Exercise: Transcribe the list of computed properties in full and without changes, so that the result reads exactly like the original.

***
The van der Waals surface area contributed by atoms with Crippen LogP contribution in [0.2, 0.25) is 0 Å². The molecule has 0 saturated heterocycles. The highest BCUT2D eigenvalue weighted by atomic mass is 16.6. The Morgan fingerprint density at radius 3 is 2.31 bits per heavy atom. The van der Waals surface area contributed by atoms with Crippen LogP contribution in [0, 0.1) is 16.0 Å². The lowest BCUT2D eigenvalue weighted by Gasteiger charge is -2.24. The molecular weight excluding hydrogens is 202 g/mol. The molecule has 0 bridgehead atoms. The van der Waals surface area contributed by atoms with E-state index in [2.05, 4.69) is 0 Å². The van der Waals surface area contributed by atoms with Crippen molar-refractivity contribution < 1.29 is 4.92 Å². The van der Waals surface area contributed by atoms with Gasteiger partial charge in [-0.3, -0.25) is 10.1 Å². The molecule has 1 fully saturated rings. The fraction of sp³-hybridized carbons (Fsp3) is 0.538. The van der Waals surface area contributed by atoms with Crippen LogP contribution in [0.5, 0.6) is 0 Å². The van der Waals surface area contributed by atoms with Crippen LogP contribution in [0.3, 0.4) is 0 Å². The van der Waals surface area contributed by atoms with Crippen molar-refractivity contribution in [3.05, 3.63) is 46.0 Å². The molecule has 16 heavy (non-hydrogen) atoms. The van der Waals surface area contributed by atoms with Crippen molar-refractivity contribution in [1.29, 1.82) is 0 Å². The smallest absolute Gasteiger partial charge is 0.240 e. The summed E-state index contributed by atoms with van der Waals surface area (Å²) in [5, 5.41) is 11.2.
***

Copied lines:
The van der Waals surface area contributed by atoms with Crippen LogP contribution in [0.2, 0.25) is 0 Å². The molecule has 0 saturated heterocycles. The highest BCUT2D eigenvalue weighted by atomic mass is 16.6. The Morgan fingerprint density at radius 3 is 2.31 bits per heavy atom. The van der Waals surface area contributed by atoms with Crippen LogP contribution in [0, 0.1) is 16.0 Å². The lowest BCUT2D eigenvalue weighted by Gasteiger charge is -2.24. The molecular weight excluding hydrogens is 202 g/mol. The molecule has 0 bridgehead atoms. The van der Waals surface area contributed by atoms with E-state index in [2.05, 4.69) is 0 Å². The van der Waals surface area contributed by atoms with Crippen molar-refractivity contribution < 1.29 is 4.92 Å². The van der Waals surface area contributed by atoms with Gasteiger partial charge in [-0.3, -0.25) is 10.1 Å². The molecule has 1 fully saturated rings. The fraction of sp³-hybridized carbons (Fsp3) is 0.538. The van der Waals surface area contributed by atoms with Crippen LogP contribution in [0.5, 0.6) is 0 Å². The van der Waals surface area contributed by atoms with Crippen LogP contribution in [0.3, 0.4) is 0 Å². The van der Waals surface area contributed by atoms with Crippen molar-refractivity contribution in [3.05, 3.63) is 46.0 Å². The molecule has 16 heavy (non-hydrogen) atoms. The van der Waals surface area contributed by atoms with Crippen molar-refractivity contribution in [1.29, 1.82) is 0 Å². The smallest absolute Gasteiger partial charge is 0.240 e. The summed E-state index contributed by atoms with van der Waals surface area (Å²) in [5, 5.41) is 11.2.